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Rhodo Monographs – Clean Up 1

The first two parts of the monograph to be looked at were published in Notes from the Royal Botanic Garden Edinburgh – the house journal of the gardens until 1990.

  • Cullen, J. (1980) Revision of Rhododendron. I. subgenus Rhododendron sections Rhododendron and Pogonanthum. Notes from the Royal Botanic Garden Edinburgh. 39:1-207.
  • Chamberlain, D.F. (1982) A revision of Rhododendron. II. Subgenus Hymenanthes. Notes from the Royal Botanic Garden Edinburgh. 39:209-486.

Between them these publications cover 544 species – more or less half the genus.

The entire run of the Notes has now be digitized to page images for BHL-Europe and so I have access to good quality pictures of the text. We have an in-house OCR service that I can drop these images into to create text or other outputs. I started by dropping all 200+ images from the first publication into the OCR and creating 200+ text files but this didn’t make sense because many of the species accounts ran across multiple pages. What I needed was the contiguous text for the whole publication. I could have concatenated the text files but I figured the OCR software would do a better job if it was working through one big document as it would learn from previous pages – OK maybe this is fantasy but it is worth a try. By using Preview (the Mac’s default PDF and image viewer) I created a single PDF containing all the images and put that through the OCR processor. The result was not only a single text file but also a PDF of the whole publication including OCR’d text. Job done! Can I stop now?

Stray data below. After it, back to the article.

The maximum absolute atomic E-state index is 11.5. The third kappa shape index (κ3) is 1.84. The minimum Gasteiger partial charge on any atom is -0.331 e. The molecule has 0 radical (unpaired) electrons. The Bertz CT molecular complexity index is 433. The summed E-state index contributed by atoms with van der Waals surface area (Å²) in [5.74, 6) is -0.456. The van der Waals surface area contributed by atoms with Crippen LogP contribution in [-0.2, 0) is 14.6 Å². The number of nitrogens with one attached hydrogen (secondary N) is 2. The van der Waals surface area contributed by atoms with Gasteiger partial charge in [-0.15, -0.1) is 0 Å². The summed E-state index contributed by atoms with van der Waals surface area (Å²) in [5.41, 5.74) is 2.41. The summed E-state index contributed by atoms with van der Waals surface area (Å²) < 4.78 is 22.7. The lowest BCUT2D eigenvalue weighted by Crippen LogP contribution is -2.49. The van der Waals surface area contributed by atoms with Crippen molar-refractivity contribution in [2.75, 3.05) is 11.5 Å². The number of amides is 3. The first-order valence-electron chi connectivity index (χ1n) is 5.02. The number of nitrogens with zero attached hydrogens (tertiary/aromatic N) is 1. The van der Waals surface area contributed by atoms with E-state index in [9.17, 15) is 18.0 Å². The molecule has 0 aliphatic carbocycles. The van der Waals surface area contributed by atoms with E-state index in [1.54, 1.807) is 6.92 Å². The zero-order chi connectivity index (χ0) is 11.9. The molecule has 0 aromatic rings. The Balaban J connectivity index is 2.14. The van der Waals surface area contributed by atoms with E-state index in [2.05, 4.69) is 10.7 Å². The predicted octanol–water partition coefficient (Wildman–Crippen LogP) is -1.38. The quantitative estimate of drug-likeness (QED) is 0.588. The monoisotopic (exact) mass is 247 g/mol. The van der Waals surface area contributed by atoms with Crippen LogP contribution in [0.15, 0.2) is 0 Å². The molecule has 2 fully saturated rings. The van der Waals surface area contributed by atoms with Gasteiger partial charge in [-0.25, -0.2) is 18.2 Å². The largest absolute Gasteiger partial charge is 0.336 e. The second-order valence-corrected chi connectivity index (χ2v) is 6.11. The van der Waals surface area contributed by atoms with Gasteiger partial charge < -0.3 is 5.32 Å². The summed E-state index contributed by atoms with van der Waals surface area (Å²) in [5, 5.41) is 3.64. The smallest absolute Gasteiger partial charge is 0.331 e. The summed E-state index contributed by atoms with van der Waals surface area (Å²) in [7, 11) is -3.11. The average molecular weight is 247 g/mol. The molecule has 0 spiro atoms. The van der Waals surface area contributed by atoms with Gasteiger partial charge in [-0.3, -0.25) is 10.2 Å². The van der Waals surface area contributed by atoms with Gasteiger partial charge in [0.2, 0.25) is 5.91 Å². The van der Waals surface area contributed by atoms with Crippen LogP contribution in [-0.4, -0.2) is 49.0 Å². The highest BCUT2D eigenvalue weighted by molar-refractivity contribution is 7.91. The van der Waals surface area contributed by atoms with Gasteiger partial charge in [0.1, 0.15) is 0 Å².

This process showed how easy it is to create digital versions of publications. The  PDFs produced are not very friendly being almost 100mb in size for each of the two publications but they can be read on line and indexed so do fulfill the basic requirements of making ‘legacy’ publications available. Because of their size I do not attach the PDFs here.

Two points jump to mind:

  1. The accuracy of the OCR is masked because the text is hidden behind the page images. Although the document is searchable we can’t be sure that, if a search term is not found, it is because it isn’t there or because the OCR failed for that word in that location. This digitization process is likely to engender a false sense of security.
  2. The PDF’s of the publications do not enable re-mixing or querying of the data beyond simple text searching. Question like “What species occur in Yunnan, China?” can only be answered by working through the text manually – something that might be quicker with the printed version.

Making text available to read on line is useful in that it facilitates distribution and discovery of that text but that is all it does.

The next step is to try and turn what is basically a descriptive narrative into more useful information that can be used to answer the simple questions people are likely to ask of about biodiversity. At the least it has to be massaged into a set of web pages, one for each species, for use in EOL. There are two aspects to this process: